• What is the genesis of this moment above?
  • What are the typical steps in between this moment and a purchase?
  • How long does this process typically take?
  • What online and offline resources does the customer leverage during this process?
  • What are the key customer pain points or objections during this process?

Here’s a graphic that should also help. Note the different process phases across the top of the graphic, and the different touchpoints. Your customer journey map should be much simpler, and look like a decision tree.

customer journey graphic

It's important to keep in mind that you cannot map the purchase process for each individual customer. Instead, create a persona of a typical, hypothetical customer, and map their customer journey.

Step 2: Understand the Customer Needs at Each Step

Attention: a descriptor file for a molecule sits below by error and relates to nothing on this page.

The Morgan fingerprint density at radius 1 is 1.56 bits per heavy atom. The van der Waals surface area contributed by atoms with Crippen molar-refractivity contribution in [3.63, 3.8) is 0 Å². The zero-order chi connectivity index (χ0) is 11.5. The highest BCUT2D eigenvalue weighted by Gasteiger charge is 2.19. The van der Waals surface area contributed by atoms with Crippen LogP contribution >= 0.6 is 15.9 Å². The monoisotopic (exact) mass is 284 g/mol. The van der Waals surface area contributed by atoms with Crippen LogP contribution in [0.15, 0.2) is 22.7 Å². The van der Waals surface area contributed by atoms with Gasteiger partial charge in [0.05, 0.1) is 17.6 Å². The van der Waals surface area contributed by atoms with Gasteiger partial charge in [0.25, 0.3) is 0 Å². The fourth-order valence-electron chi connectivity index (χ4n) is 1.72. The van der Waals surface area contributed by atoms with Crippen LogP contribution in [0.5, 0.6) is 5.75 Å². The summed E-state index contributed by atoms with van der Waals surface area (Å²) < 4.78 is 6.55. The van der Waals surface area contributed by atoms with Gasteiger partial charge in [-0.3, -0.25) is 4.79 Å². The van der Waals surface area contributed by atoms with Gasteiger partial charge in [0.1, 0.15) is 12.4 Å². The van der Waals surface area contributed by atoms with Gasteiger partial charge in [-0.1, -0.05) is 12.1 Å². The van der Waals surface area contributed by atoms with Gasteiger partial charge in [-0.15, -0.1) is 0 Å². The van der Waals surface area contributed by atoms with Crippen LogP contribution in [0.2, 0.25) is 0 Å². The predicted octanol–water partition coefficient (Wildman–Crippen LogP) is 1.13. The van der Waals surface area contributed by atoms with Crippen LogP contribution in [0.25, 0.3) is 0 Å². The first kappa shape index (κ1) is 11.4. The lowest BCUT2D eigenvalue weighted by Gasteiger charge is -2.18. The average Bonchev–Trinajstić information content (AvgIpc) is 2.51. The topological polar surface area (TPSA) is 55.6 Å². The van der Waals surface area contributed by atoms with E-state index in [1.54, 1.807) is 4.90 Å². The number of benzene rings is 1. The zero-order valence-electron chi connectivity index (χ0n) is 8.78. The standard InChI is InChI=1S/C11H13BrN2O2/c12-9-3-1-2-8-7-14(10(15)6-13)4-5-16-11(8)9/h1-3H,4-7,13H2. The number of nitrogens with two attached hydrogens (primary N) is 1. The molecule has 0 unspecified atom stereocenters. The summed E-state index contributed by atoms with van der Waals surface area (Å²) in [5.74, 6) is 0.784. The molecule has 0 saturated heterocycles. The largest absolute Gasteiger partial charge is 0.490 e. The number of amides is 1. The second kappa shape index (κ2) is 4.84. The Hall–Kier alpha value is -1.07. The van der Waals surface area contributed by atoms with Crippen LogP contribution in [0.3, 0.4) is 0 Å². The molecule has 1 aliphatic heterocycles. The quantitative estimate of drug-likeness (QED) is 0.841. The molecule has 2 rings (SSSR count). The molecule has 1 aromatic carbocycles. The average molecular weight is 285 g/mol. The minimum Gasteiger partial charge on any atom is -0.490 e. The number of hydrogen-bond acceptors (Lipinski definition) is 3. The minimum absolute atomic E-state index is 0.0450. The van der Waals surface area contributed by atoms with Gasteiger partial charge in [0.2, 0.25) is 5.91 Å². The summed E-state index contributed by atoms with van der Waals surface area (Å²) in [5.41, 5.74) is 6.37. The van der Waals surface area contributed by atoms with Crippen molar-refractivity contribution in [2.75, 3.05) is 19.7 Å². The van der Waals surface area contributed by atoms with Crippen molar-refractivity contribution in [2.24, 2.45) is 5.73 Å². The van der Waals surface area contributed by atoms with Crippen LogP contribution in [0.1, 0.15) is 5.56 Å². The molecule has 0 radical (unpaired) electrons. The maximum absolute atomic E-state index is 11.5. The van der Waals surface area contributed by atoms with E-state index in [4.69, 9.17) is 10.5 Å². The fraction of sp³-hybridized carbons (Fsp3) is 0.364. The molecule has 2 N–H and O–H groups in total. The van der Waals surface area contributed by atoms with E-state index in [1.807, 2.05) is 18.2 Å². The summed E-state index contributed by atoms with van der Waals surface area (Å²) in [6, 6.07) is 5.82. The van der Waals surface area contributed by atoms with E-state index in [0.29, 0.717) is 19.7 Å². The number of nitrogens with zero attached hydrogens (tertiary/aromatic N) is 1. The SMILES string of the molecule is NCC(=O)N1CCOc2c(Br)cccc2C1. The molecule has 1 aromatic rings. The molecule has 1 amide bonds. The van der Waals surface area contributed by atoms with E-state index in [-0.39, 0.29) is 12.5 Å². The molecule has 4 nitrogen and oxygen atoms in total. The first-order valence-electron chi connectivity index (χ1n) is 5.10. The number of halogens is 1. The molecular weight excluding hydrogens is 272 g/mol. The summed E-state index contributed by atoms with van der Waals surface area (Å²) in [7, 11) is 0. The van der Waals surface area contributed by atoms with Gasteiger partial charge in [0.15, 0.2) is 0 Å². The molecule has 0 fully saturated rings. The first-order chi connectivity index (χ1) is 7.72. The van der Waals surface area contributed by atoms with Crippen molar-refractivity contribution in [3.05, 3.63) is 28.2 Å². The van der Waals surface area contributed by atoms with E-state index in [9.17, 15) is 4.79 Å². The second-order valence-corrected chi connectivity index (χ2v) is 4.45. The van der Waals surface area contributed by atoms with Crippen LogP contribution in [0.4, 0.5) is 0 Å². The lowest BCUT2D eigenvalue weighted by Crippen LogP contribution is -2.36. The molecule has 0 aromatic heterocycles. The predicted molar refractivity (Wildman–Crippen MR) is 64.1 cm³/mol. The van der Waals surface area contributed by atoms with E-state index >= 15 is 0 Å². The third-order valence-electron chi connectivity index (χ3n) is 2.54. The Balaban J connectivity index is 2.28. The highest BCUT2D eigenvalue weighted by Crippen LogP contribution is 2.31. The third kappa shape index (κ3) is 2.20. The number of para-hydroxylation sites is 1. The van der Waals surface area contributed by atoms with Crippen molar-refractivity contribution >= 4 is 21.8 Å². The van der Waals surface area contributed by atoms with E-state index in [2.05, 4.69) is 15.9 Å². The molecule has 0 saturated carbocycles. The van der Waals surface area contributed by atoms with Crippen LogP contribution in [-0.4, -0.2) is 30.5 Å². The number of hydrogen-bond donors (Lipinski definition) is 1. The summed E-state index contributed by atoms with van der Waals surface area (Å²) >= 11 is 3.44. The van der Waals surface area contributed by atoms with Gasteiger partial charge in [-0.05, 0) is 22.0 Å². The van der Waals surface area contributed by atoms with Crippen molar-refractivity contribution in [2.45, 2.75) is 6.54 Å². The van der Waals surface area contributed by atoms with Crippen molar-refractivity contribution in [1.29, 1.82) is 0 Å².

Now that you've plotted the key moments in your customer's path to purchase, the next step is to understand the customer needs at each moment.

One of the best methods for success in this step is to talk to actual customers. You can ask them questions such as:

  • When you were at each step in the customer journey, what were your major questions and concerns?
  • What resources did you use to address those?
  • Where did you find those resources?

Step 3: Create Effective Micro-Moment Experiences

Once you have a map of your customer journey and understand their needs at each step, it’s time to create content and experiences that will address these needs and nudge them down your conversion funnel.

From your research, you should already know the channels that you’ll need to engage the customer on – do you need to create a video tutorial that helps them understand how to use your product? Or perhaps an in-depth article that explains how your product differs from a competitor? Alternatively, you could decide to implement live chat on your website to address critical questions.